You've asked students to curate a set of sources – but what are you asking them to do?
Student curators collect, evaluate, and organize sources they anticipate will be essential for their specific argument, hypothesis, or question. Student curation is more thoughtful than bookmarking which tends to be on-the-fly identification of what might be relevant sources. Curation is not a pathfinder whose purpose is to teach the entire class in a systematic or step-by-step manner1 about quality resources that could be of benefit to a research unit. And, of course, it's unlike a works cited list because it's not a list of sources that have been used. Curation, then, is an educated guess about future value.
Criteria for Assessment
In our profession, curation initiatives are shaped by the goals of preserving and enhancing access to resources: "Digital curation, broadly interpreted, is about maintaining and adding value to, a trusted body of digital information for current and future use."2 If a curated list is to be a student's end product, then an authentic curation assignment reflects those criteria. A curator is a wise and trusted mentor who can guide others in reading, evaluating, and synthesizing material that is relevant and authoritative. The phrase "adding value" suggests that editorial analysis and judgment are involved.3
If you hope to create an authentic curation assignment, consider how you want students to add value: Are they organizing sources systematically rather than listing them alphabetically? How selective do you want them to be? Are they annotating sources to describe the content? To facilitate access and engagement with sources? To compare and judge value about sources on the list?
Additionally, since there is an expectation of future use among librarian curators, consider how to publicly archive student curation products. If your curation assignment mirrors authentic practices and anticipates a real audience, then students' view of their task shifts from "doing school"4 to a problem-based learning assignment.5
All curation is grounded in re-finding. Therefore, if students treat a pdf as if it were a print source, they will omit online access elements, making finding the source again much harder. For example, try finding the source from the first version of two Chicago-style entries:
Los Angeles Herald. "Census Changes House Formation." September 20, 1910, morning edition, sec. 1, 3.
Los Angeles Herald. "Census Changes House Formation." September 20, 1910, morning edition, sec. 1, 3. https://chroniclingamerica.loc.gov/lccn/sn85042462/1910-09-20/ed-1/seq-3/.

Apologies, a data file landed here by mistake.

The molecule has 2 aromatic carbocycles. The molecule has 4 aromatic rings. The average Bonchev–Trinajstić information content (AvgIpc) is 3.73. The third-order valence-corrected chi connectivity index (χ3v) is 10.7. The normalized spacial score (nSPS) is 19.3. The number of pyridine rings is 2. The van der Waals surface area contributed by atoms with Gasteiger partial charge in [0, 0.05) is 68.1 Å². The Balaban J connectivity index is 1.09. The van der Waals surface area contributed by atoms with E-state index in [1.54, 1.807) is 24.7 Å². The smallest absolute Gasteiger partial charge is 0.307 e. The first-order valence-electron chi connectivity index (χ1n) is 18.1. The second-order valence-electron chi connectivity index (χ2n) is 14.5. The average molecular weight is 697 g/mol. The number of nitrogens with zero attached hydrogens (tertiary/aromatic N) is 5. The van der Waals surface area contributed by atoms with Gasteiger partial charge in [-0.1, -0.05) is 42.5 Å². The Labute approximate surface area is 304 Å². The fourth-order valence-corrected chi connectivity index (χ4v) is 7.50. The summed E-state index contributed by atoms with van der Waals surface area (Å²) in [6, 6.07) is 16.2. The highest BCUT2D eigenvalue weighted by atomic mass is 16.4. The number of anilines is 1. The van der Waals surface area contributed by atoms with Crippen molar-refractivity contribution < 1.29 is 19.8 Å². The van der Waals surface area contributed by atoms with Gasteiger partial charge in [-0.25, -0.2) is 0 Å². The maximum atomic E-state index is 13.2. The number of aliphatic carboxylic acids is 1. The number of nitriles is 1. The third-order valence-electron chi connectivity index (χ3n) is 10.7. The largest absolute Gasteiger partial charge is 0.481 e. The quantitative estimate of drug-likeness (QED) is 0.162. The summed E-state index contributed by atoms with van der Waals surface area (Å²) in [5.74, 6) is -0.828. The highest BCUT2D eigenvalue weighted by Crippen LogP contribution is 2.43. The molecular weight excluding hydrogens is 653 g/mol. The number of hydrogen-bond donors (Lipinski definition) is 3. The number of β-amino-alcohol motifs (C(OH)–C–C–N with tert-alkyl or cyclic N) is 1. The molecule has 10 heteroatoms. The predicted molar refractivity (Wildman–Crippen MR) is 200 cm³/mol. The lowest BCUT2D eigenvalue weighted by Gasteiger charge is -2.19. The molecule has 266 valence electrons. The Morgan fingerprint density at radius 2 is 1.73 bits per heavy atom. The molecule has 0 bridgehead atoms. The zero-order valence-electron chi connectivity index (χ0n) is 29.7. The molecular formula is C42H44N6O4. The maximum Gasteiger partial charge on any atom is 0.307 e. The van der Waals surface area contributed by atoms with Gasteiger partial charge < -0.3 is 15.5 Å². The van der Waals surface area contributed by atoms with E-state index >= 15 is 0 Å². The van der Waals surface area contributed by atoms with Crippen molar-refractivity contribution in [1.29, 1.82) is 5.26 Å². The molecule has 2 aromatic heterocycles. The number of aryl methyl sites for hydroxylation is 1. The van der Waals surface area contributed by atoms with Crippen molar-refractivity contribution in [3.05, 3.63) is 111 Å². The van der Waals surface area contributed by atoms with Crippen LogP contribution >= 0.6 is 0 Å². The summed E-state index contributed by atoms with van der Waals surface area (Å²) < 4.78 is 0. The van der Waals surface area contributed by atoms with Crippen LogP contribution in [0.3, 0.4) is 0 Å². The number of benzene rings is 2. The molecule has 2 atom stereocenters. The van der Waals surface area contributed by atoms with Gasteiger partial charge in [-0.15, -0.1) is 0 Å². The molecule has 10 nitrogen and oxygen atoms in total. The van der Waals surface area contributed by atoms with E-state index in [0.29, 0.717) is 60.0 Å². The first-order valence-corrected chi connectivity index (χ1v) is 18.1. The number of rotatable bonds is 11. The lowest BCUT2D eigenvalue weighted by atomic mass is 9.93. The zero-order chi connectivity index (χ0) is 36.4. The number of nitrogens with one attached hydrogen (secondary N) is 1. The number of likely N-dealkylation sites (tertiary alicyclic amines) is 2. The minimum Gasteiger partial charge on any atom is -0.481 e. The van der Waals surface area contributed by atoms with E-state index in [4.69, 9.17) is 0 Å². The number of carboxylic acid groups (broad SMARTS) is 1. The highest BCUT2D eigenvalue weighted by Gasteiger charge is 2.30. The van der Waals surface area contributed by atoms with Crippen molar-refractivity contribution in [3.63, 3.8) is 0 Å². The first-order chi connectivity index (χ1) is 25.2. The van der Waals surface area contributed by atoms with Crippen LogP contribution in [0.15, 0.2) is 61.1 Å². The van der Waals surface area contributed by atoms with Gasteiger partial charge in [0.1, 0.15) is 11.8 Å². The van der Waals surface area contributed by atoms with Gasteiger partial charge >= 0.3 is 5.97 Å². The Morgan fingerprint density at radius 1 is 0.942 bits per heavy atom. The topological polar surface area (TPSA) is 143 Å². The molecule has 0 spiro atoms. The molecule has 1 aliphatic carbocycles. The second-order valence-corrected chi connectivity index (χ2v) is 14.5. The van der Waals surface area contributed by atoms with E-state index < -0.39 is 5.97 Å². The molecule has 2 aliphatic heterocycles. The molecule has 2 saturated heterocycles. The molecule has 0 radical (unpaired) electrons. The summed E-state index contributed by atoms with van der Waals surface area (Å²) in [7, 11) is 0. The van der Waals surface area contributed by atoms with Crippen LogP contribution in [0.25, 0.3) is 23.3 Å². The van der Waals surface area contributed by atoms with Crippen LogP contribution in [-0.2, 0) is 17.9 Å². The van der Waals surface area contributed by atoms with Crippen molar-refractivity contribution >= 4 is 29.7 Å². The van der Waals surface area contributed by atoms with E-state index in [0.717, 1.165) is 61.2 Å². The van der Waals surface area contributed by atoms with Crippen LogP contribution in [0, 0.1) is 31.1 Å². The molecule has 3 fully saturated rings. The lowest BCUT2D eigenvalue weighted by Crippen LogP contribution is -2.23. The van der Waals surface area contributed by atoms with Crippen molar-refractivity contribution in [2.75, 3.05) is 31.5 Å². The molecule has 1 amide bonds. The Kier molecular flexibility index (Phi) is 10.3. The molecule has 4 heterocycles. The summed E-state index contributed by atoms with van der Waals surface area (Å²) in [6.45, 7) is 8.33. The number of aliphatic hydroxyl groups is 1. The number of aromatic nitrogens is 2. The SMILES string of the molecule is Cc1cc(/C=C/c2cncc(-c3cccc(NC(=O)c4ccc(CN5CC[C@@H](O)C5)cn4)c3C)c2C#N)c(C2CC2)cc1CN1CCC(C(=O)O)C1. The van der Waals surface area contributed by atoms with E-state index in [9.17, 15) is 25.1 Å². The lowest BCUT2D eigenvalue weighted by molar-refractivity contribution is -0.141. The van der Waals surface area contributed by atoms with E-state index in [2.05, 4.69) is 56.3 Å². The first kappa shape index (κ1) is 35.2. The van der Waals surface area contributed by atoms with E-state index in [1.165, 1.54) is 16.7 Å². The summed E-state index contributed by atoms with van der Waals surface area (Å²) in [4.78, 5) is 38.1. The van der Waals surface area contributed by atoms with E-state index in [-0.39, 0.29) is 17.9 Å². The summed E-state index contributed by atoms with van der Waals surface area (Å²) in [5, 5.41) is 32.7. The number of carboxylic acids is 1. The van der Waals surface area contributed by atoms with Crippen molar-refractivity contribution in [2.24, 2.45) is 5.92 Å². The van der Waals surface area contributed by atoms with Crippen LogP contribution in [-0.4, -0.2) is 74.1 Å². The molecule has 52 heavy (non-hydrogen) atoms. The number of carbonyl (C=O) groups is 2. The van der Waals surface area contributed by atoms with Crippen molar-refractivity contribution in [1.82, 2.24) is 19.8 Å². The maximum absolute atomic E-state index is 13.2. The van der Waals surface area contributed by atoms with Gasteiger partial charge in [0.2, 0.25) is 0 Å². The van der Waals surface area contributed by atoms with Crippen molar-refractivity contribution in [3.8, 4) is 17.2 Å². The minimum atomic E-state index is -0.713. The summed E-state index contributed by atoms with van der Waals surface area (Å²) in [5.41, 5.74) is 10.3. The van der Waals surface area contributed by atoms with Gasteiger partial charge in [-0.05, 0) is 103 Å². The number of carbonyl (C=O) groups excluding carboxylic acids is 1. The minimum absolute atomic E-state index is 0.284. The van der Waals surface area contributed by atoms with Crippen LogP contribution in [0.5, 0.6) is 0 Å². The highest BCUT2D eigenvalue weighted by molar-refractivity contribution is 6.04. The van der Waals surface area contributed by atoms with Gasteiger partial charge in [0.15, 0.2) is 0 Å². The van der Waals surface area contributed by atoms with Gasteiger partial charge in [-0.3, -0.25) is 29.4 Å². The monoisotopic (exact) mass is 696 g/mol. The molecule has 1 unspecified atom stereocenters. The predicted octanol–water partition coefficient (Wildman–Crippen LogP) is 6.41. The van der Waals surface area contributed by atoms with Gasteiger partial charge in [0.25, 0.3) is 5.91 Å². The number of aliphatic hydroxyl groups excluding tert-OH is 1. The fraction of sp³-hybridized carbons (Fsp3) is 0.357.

Findability is style-specific. MLA finds value in using both the URL and a permanent link you create, while other styles recommend using either a URL or a permanent link. MLA's reasoning is that giving both increases the likelihood of re-finding the source. Indeed the URL adds information about the source's past location even when it no longer points to the source6, 7 All styles prefer DOIs to URLs when they're available because they're an investment by the original publisher to guarantee permanent and unique access to the source:
Drew, L. (2019). The case for mandatory vaccination. Nature, 575(7784),
558-560. https://doi.org/10.1038/d41586-019-03642-w (APA style)
Drew, Liam. "The Case for Mandatory Vaccination." Nature 575, no. 7784
(November 27, 2019): 558-60. https://doi.org/10.1038/d41586-019-03642-w. (Chicago style)
Drew, Liam. "The Case for Mandatory Vaccination." Nature, vol. 575, no. 7784,
27 Nov. 2019, pp. 558-60, DOI:10.1038/d41586-019-03642-w. (MLA style)
Student curation should be targeted. Of course, with an explanation, a student could make a case for including an entire collection, such as the Library of Congress' set of 1887-1914 baseball cards (https://www.loc.gov/collections/baseball-cards/about-this-collection/) for a project which, for example, studies the growth of commercial advertising in sports. More often, a student curator is pointing to sources that fit a precise research need within their inquiry. Therefore, rather than linking to a landing page for the Census Bureau's Data Visualizations (https://www.census.gov/dataviz/), students should identify the appropriate visualization and explain their reasoning.
Let's look at this example of an infographic from the U.S. Census Bureau: https://www.census.gov/data-tools/demo/race/MREAD_1790_2010.html. Four student curators might use identical language to describe characteristics of the source:
- Publisher: U.S. Census
- Content: Racial and ethnic data
- Format: Interactive timeline visualization
However, since they have different research needs, each curator's reasoned explanation for choosing the source is unique:
- To provide background: An overview of race and ethnicity concepts and definitions in the census.
- To make a point about data accuracy: Changes in terminology in "hard to count" populations affect the accuracy of census data.
- To assess redistricting: Refer to the U.S. Census's racial and ethnic categories to evaluate fairness in redistricting.
- To discuss a visual literacy element: An interactive timeline shows terminology changes stacked vertically into categories.
In curation, a future audience is assumed and so the list is designed to save the researcher's time. Curators don't "pad" their lists; they remove redundant items and organize the essential ones to facilitate effective research.
Therefore a curator may include productive search terms or an explanation of how to narrow a search within an appropriate database. For the Census source above, a curator might provide tips about effectively navigating interactive content:
- Mouse over a category to read why the term was changed.
- Click on a category to see how this was presented in an actual census.
- Click on "U.S. Census Bureau History Questionnaires" to see the actual forms from 1790-2010.
Your Instructional Goals